We have been diving deep into the PFF database recently during our Teaching Month this June, and particularly focusing on run concepts and how they break down. Already, we have explored what the run concepts themselves are and taken a look at how teams defended them in 2017, but now it’s time to flip our attention to the offensive side of the ball.
For the purposes of these numbers, we have removed garbage time plays that skew and distort how teams are playing on both sides of the ball to get a more accurate reflection of how each run concept, and each team fared.
The league is a zone-blocking league in 2018. Zone-blocking systems used to be an oddity, but now they are the staple, and every offense in the league runs zone-blocking plays at some point or other, the only variance is how often.
League wide, teams used inside zone plays on 28.4 percent of their rush attempts in 2017, making it the most used run concept in football with only outside zone in the same kind of ballpark. The Jacksonville Jaguars and Minnesota Vikings ran more inside zone plays than any other team last season, but were not among the most successful teams in doing so, actually both ranked in the bottom half of the league in terms of success percentage. In terms of said success rate, the Green Bay Packers were the most productive team when running inside zone, but when it comes to yards generated before first contact, the Tennessee Titans led the way as the only team above 2.0 adjusted yards per carry. They averaged 4.8 yards per carry total on 129 carries, which was actually lower than the Carolina Panthers. Carolina managed 1.9 yards on average before contact, but were half a yard better than the Titans overall when that yards after contact was added in.
By almost any measure, the Los Angeles Rams were the league’s most successful team when it came to running outside zone last season. They averaged 1.7 yards per carry before contact and 5.6 yards per carry total with 33 explosive runs (gains of 15 or more yards), eight more than any other team. They did that despite forcing only 15 missed tackles on 146 carries for one of the lowest broken tackle rates in the league.
Elsewhere, the Alvin Kamara effect was on full display as the New Orleans Saints actually led the league in total yards per carry despite ranking fifth in yards per carry before contact. While the Rams forced just 15 missed tackles on 146 carries, the Saints’ backs doubled that (30) on fewer attempts (129) for a significantly better broken tackle rate.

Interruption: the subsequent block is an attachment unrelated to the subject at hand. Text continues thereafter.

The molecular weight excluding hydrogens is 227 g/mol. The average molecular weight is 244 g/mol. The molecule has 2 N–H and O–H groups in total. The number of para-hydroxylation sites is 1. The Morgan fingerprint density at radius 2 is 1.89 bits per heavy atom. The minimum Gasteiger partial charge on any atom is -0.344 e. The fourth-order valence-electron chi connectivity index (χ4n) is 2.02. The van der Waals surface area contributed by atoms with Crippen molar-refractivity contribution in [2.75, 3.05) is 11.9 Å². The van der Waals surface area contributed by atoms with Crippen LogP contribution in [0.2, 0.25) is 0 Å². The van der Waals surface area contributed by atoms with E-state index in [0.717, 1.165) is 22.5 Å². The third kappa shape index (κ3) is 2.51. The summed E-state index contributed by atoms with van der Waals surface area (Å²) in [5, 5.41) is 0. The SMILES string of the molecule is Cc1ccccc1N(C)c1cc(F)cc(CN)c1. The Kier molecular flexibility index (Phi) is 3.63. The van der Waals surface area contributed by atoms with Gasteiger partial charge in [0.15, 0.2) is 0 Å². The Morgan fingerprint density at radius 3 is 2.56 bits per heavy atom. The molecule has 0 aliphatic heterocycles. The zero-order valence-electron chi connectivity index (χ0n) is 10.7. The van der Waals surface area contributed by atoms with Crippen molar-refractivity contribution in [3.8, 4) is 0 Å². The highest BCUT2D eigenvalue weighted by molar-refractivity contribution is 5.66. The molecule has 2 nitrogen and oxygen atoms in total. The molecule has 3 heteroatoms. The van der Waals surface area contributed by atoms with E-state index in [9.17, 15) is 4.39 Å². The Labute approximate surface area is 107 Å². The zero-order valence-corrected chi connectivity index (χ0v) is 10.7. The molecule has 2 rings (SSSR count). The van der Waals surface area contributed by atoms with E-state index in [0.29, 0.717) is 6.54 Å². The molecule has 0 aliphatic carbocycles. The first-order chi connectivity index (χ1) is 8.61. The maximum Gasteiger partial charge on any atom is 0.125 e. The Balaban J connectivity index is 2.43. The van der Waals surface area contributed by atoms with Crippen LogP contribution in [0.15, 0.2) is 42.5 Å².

When it comes to gap concepts, or more man-blocking schemes rather than zone, duo (among its many other names) is the most heavily used in the NFL these days. When it’s run well (or run behind a powerful offensive line) it can be devastating and extremely effective, but when it’s run poorly (or the offensive line trying to execute it is a bad one), it can look like a car crash.
We are dealing with significantly smaller sample sizes than for the zone concepts as the league averaged just 62 plays classified as duo over the season and the Chicago Bears employing the concept just 12 times all year. The Bears actually averaged 6.3 yards per carry on those dozen attempts, but it was all the work of the ball carriers because first contact came at the line of scrimmage on average on those carries.
The Arizona Cardinals ran this concept the most, but averaged just 3.7 yards per carry when doing so. The team in second place when it comes to frequency on duo plays were the Saints, and they averaged 4.3 yards per carry, one of the better figures in the league. No team gained more than two yards per carry on average before first contact, but duo is often employed in short yardage and goal-line situations that tends to skew those numbers down. The Indianapolis Colts actually had a success rate of 48.0 percent when running the duo concept despite gaining an average of just 3.9 yards per carry, illustrating that those attempts were largely converting short-yardage plays.
One of the most widely-known run concepts in the game, power was run league wide just 9.2 percent of the time, but when it worked, it was extremely effective. Nine teams averaged more than five yards per carry and the league average was 4.5 yards per attempt with 1.5 of that coming before first contact.
Again, the Bears were small-sample-size studs in this particular run concept in 2017. They averaged 6.4 yards per carry on 28 power carries, leading the league in yards before contact with 2.7 on average before the back was hit by a defender. The New England Patriots were the most successful high-volume team, averaging 2.3 yards per carry before contact and 4.7 yards per carry total, but even they only ran power 67 times. Nobody ran power more than the New York Giants, who broke it out 94 times and despite struggling overall last season on the ground, were actually pretty successful when they ran power –averaging 5.0 yards per carry.
Counter is another well-known run concept, but is used more sparingly than even power as just 4.1 percent of all run plays last season were counters. No team used it more than 53 times (Carolina) and they had 14 more counter plays than any other team. The Atlanta Falcons had just one counter play all season long. League wide, teams averaged just 3.8 yards per carry when running counter and gained less than a yard per carry before first contact.
Only five rushing touchdowns were scored all season from counter plays, on 500 carries, and 125 of those rushing attempts were stuffed at or behind the line of scrimmage.
The Pittsburgh Steelers – aided by the work of David DeCastro on the move –were the league’s best team running counter, totaling 39 carries averaging 5.8 yards per carry and 2.2 yards before first contact. Nine of those 39 carries went for 15 or more yards, but nine of them were also stuffed at or behind the line. Three of the best five teams in average before contact ran counter less than 10 times all season.